As 64-bit processing becomes mainstream, the next major computing platform shift is due to arrive by 2008. If the open source community doesn't step up to the plate and address major impediments to widespread desktop adoption, Linux could be left behind.
Stories by Neil McAllister
I couldn't have an easier time playing fortune-teller this year. While some segments of the IT market might see the future as a wide-open plain, for the open source community, 2007 is shaping up to be a year for settling unfinished business.
Joel Spolsky is one of our most celebrated pundits on the practice of software development, and he's full of terrific insight. In a recent blog post, he decries the fallacy of "Lego programming" -- the all-too-common assumption that sophisticated new tools will make writing applications as easy as snapping together children's toys. It simply isn't so, he says -- despite the fact that people have been claiming it for decades -- because the most important work in software development happens before a single line of code is written.
It wasn't the Oracle-branded Linux that many were expecting. In a way, it was something much worse.
A couple of weeks ago, I took BEA to task for insinuating that the open source community wasn't capable of delivering good management tools for its software. A few readers leapt to the defense: BEA is right, they said. Management is critical in complex environments, and the management capabilities of open source software are often pretty poor.
You could hear Rob Levy's teeth chattering all the way from Bangalore. The CTO of BEA Systems must be scared out of his wits. How else to explain the mishmash of half-truths and misleading facts he told the IDG News Service during a tour of BEA's India-based R&D facility two weeks ago?
Those of you who weren't able to attend the InfoWorldVirtualization Executive Forum in New York this week missed out on a fascinating show. A panel discussion I moderated on virtualization and Linux demonstrated that the open source community remains very much interested and engaged with this topic. But one thing that struck me and several of my colleagues, based on audience reaction to the various sessions, was just how early we are yet in the lifecycle of virtualization technologies.
Python developers had reason to celebrate this week, with the release (http://weblog.infoworld.com/techwatch/archives/007782.html) of IronPython 1.0 (http://www.codeplex.com/Wiki/View.aspx?ProjectName=IronPython), a full implementation of the Python language for Microsoft's CLR (Common Language Runtime) (http://msdn.microsoft.com/netframework/programming/clr/). With IronPython, Python programs can run as first-class managed code on the .Net platform.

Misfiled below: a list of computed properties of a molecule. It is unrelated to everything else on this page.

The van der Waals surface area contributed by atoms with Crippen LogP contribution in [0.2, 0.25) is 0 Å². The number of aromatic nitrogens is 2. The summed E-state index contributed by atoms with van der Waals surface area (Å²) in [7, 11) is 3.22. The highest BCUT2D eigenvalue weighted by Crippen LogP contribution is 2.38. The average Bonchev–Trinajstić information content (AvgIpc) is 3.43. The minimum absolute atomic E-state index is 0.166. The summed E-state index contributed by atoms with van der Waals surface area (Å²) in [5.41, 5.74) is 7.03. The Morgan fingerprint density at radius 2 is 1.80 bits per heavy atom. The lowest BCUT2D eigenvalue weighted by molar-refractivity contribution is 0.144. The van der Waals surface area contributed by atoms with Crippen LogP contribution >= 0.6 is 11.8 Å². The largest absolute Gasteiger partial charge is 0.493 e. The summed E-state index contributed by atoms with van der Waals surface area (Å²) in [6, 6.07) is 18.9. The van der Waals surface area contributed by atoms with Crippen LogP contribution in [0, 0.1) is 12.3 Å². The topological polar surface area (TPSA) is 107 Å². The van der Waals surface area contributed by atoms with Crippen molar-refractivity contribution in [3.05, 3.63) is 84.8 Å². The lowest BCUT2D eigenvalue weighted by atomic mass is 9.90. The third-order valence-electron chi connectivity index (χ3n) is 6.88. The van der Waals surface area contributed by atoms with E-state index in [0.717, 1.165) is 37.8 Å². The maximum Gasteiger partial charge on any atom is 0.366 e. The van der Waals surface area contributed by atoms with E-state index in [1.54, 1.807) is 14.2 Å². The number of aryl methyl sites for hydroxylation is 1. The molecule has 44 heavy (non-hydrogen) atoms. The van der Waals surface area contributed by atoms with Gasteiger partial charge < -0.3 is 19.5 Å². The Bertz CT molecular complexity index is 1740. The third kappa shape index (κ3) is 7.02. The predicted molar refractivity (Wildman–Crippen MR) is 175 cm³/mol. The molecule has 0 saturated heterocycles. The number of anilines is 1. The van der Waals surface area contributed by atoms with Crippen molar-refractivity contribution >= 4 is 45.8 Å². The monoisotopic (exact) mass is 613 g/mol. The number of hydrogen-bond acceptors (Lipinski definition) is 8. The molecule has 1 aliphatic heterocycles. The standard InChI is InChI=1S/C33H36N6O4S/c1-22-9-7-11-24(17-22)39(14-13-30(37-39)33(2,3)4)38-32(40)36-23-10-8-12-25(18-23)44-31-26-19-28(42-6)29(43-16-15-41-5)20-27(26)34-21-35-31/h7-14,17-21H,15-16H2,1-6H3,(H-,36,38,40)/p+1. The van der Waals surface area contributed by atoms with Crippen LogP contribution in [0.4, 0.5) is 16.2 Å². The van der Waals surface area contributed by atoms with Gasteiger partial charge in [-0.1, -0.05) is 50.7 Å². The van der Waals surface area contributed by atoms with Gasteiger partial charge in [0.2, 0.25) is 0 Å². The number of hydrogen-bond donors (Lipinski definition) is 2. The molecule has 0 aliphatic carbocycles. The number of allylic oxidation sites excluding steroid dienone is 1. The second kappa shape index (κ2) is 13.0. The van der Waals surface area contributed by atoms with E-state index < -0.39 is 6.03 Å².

There are no two ways about it: open source is everywhere. You'll be hard-pressed to find a single IT shop today that doesn't take advantage of open source software, be it Linux, MySQL, Perl, or the Snort networking tool. And everywhere you look, top-tier vendors such as IBM, Novell, Oracle, and Sun are investing heavily in open source projects and community-based development. Even Microsoft is getting in on the game. But despite widespread and growing acceptance, making the case for open source in mission-critical enterprise IT environments isn't always easy.
An open source Mac OS would be great, but a Leopard can't change its spots
As Eric S. Raymond points out in his landmark work, The Cathedral and the Bazaar, the most powerful motive for open source developers is the need to "scratch their own itch." They begin writing software to address their unique needs. As they meet other like-minded developers, they begin to pool their efforts, forming communities. But itch-scratching only tells part of the story. The reality is that, in many cases, itch-scratching alone simply doesn't work.
Linux is finding success in much smaller devices than the servers and workstations that have traditionally been its mainstays. For embedded systems developers, the advantage of Linux over proprietary OSes lies as much in its flexibility and openness as in its low cost.
Open source tools and e-mail share a long history. Mail servers such as Exim, Postfix, and Sendmail enjoy widespread use, to say nothing of a healthy assortment of open source mail clients, from Mozilla Thunderbird to Pine. But e-mail isn't the be-all and end-all of enterprise messaging. For advanced features such as group calendaring, shared address books, and IM integration, enterprise customers typically have had just two options: IBM's Lotus Notes and Microsoft Exchange.
It's easy to assume that open source and multimedia are mutually exclusive. A common criticism of free desktop Linux distributions, such as Ubuntu, is that they lack support for multimedia playback, even for common formats. But don't blame the distributions' packagers. A maze of patents has accumulated around multimedia through the years, covering every aspect of playback and encoding. Even the MP3 format is restricted by patents that conflict with the requirements of free software licenses.
Things don't always go smoothly when you try to mix the world of open source with the world of proprietary commercial software. Sometimes those worlds collide. All too often, proprietary vendors are all too willing to ride roughshod over open source to further their own interests. And then again, sometimes it works the other way around.